- © 2000 by AASP Foundation
The distinctive coenobial chlorophycean alga (Chlorococcales) Plaesiodictyon has been recovered from Upper Triassic subsurface samples of Cass County, Texas. Specimens have been assigned to Plaesiodictyon mosellaneum ssp. variable and Plaesiodictyon mosellaneum ssp. bullatum ssp. nov. This is the first illustrated record of Plaesiodictyon from North America. The presence of the palynomorphs Brodispora striata, Patinasporites densus, P. toralis and Pyramidosporites traversei suggests a Carnian age for this occurrence.
A review of published information indicates thatPlaesiodictyon has a wide geographic breadth in the Middle/Upper Triassic. Conjectural evidence suggests this alga lived in fresh–brackish water areas and could have been transported to marine environments via a fluvial plume. The wide, and relatively rapid, distribution of Plaesiodictyon may be related to aerobiological dispersal as evidenced by recent studies which have recovered viable algae (including chlorococcalean) at high altitudes and great distances from freshwater sites. Aeroalgal dissemination gives forms like Plaesiodictyon the capacity for wide biogeographic dispersal and colonization independent of streams and animal vectors.
Coenobial algae are assigned to the Division Chlorophyta, Order Chlorococcales, Family Hydrodictyaceae (Batten, 1996; Batten and Lister, 1988a, 1988b). This Family exhibits an endogene vegetative reproduction and the total coenocytes (cells) in a colony are determined by the number of divisions of the mother cell (Batten, 1996; Brenner and Foster, 1994). Extant representatives are common constituents in freshwater, however, taphonomic processes can transport these algae into marine settings (Brenner and Foster, 1994; Wood and Miller, 1998; Wood and Turnau, 1998, in press). Gross characteristics, such as coenobial habit and unilayered morphology, have allowed assignment of several extinct forms to the Family Hydrodictyaceae. These include Bijugum, Deflandrastrum, Khafia, Musivum, Paleodictyon, Quadrisporites and Petrovina (see Batten 1996; Wood and Turnau, in press; Miller and Wood, in press). Pediastrum, an extant hydrodictyacean, exhibits a long fossil record (Batten 1996; Wood and Miller, 1997) and is usually the dominant recognizable alga in many Mesozoic and Cenozoic lacustrine source rock facies (Tyson, 1995; Wood and Miller, 1998). Improvements in palynological processing and microscope techniques combined with an increasing awareness of their ecologic and stratigraphic importance have resulted in algal coenobia being fairly regularly recorded in recent palynological studies (Wood and Miller, 1998).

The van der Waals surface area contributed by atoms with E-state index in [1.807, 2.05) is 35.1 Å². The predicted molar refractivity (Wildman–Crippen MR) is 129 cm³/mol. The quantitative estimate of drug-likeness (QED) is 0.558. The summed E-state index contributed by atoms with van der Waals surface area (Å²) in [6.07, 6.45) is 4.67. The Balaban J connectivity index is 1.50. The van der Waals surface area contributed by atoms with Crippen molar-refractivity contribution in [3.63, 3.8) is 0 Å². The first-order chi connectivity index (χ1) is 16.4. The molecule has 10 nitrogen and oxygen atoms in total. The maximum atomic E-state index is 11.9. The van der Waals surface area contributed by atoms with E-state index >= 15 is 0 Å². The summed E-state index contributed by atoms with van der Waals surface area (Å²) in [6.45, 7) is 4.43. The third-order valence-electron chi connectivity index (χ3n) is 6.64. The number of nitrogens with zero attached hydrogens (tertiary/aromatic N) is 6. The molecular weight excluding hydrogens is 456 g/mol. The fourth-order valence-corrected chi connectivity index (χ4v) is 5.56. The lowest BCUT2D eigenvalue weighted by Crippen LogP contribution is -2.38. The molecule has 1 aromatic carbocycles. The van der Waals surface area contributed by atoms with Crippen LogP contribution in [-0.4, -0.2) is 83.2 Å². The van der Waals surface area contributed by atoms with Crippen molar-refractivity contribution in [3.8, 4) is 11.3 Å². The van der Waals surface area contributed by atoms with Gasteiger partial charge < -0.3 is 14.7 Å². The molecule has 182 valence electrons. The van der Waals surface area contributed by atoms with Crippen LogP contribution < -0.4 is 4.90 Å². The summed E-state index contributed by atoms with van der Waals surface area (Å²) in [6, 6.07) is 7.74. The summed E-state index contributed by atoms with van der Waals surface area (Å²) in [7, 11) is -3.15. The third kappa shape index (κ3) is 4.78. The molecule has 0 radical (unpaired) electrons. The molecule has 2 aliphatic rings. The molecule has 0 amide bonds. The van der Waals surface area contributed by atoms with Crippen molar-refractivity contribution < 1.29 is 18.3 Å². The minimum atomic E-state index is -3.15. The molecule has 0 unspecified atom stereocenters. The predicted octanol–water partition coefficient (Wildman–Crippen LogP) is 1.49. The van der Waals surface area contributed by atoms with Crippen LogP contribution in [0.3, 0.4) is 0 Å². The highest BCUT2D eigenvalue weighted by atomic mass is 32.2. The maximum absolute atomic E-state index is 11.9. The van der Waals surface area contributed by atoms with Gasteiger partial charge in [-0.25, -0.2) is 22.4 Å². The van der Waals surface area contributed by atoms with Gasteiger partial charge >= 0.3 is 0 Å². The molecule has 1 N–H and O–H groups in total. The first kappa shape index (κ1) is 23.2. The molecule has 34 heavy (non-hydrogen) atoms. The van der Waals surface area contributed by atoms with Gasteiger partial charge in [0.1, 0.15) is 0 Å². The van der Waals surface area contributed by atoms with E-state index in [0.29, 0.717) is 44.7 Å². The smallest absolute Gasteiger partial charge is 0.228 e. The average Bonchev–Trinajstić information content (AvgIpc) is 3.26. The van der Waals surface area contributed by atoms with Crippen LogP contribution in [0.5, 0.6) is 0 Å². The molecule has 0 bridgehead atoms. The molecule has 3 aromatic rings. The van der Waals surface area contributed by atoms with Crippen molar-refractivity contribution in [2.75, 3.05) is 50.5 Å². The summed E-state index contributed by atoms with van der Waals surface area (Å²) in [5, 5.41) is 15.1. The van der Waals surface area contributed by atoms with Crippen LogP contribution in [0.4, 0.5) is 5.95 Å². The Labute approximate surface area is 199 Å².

Subsurface material from the Triassic of Texas has yielded a diverse palynological assemblage (Dunay and Fisher, 1974, 1979; Beju et al., 1986; Gawloski, 1983; Moy and Traverse, 1986; Traverse and Moy, 1986). Wood and Benson (1991), in their study of well cuttings from Texas, noted the presence of Plaesiodictyton; the first report from North America. The paleogeographic, paleoecologic and biostratigraphic importance this freshwater algae and possible methods for its wide, but spotty, distribution in a relatively short period of geologic time, are discussed in this paper.
The Triassic of Texas is composed of four rock units (Gawloski, 1983; Text-Figure 1⇓). These are the Eagle Mills Formation (south-central and northeast Texas), Sycamore Formation (central Texas), Dockum Group (west Texas) and Bissett Formation (southwest Texas). The sediments are dominated by mudstones, siltstones, sandstones, and conglomerates associated with lacustrine, alluvial fan, and braided and meandering stream depositional environments. The specimens of Plaesiodictyon discussed and illustrated here were recovered from the Eagle Mills Formation.